“From conversations I’ve had with my peers, I think mine is a generation that may be more concerned with healthy work/life balance – with the underlying belief that well-balanced people can make better, more intentional contributions in the workplace, and better, more intentional contributions in their home lives. This being the case, I do think that we need to reassess our current acceptance of low-pay nonprofit work. Not only does it foreclose on potential nonprofit workers who are invested in the work, but not interested in sacrificing their well being for their jobs, but it also makes a statement about what we value as a culture, what we’re willing to pay for. It suggests that for-profit work is more valuable than not-for-profit work; we need to decide if that’s the value statement we want to make.

“I do think with the recent activity in social entrepreneurship, this idea that social impact has to come at the expense of the nonprofit worker is beginning to break down. We’re beginning to blur the boundaries between for-profit work and work that seeks to effect social change.

“All of this being the case, I do know that this is a larger economic system that will take time to change. In the meantime, it will still be important to find ways to attract the next generation of nonprofit leaders. There are a couple of strategies that come to my mind:

  • “Recruit earlier – or, at least recruit! Whereas large, for-profit companies will begin recruiting their future employees in the junior year of college (if not earlier), nonprofits tend to rely on unpaid internships to create relationships with their future workforce – and these internships are often created out of desperation for staff help, rather than as an intentional mechanism for developing a workforce.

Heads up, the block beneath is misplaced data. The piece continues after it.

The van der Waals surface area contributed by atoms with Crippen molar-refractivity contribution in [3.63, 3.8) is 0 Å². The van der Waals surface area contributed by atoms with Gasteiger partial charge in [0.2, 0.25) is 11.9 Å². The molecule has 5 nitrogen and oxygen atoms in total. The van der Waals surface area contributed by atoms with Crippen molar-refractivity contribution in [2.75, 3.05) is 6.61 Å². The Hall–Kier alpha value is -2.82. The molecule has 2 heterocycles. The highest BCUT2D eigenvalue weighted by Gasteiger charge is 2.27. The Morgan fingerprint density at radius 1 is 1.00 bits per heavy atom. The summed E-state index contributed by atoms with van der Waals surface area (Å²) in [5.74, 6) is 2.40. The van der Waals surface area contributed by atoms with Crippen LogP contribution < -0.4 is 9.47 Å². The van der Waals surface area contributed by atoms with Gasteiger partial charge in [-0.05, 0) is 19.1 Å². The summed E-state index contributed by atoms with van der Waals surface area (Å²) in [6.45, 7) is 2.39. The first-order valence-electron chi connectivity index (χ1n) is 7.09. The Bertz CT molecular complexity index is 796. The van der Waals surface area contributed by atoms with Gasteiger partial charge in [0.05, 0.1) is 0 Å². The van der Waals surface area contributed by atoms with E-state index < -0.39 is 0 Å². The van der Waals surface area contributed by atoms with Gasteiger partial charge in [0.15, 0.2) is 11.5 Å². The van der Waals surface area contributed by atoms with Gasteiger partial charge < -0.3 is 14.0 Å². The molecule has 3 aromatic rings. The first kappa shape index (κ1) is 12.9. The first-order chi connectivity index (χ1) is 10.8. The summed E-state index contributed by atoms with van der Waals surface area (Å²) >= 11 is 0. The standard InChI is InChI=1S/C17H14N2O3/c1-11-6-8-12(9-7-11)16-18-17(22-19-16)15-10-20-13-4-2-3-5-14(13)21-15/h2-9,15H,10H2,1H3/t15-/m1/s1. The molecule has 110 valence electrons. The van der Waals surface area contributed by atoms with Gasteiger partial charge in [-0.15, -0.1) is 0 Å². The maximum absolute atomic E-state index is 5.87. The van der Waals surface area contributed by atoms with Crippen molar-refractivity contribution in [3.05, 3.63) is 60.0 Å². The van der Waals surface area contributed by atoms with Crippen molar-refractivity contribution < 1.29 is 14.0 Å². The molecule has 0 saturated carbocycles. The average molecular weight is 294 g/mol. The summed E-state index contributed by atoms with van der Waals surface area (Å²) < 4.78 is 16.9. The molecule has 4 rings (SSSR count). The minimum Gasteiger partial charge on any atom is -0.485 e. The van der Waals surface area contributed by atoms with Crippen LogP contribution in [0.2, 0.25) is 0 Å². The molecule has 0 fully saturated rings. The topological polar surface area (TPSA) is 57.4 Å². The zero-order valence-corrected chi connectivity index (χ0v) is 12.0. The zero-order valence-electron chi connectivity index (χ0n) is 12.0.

• “Professionalize the field. This is already happening, through fantastic programs like UMSL’s nonprofit management program, and the various social work schools in the area. If we’re hoping to have a sustainable, effective, and rigorous nonprofit sector, we have to start clearly articulating the skills and expertise needed to that make that happen, and invest in the development of those skills.
  • “Professional development can’t be a luxury. Having access to professional development opportunities is both a necessity for organizations hoping to have a qualified workforce, and an incentive for potential workers assessing job options. Particularly when pay is low, valuable experiences help workers invest in their futures, even without more money in their pockets.”

What are the most important skills you think you will need to be a successful nonprofit leader in the future?

  • The ability to build genuine relationships
  • The ability to acknowledge and respect existing systems, but think beyond them
  • Effective organization management & staff supervision skills
  • Competency in policy & advocacy work
  • Skilled in program evaluation
  • Technological aptitude
  • Ability to effectively participate in collaborative work (within and outside of a given organization)
  • Systems-thinking
  • Humility and grace in acknowledging what you do and don’t know
  • Transparency
  • Responsiveness
  • Maintaining cross-sector awareness and relationships
  • Willingness to learn

How can nonprofits make better use of junior boards and committees to make them more appealing for young leaders and to use them as training grounds for future board and staff leaders?

“Opportunities for experience and exposure are key. Involve the junior board in both the mundane aspects of the work, as well as the tough organizational decisions. Create a system of one-to-one mentorship with the junior board and the senior board and make it a robust experience, rather than a resume-builder.”

 

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One Response to Emerging Leaders’ Views on Nonprofit Leadership: Danielle Wallis

  1. […] Emerging Leaders’ Views on Nonprofit Leadership: Danielle Wallis […]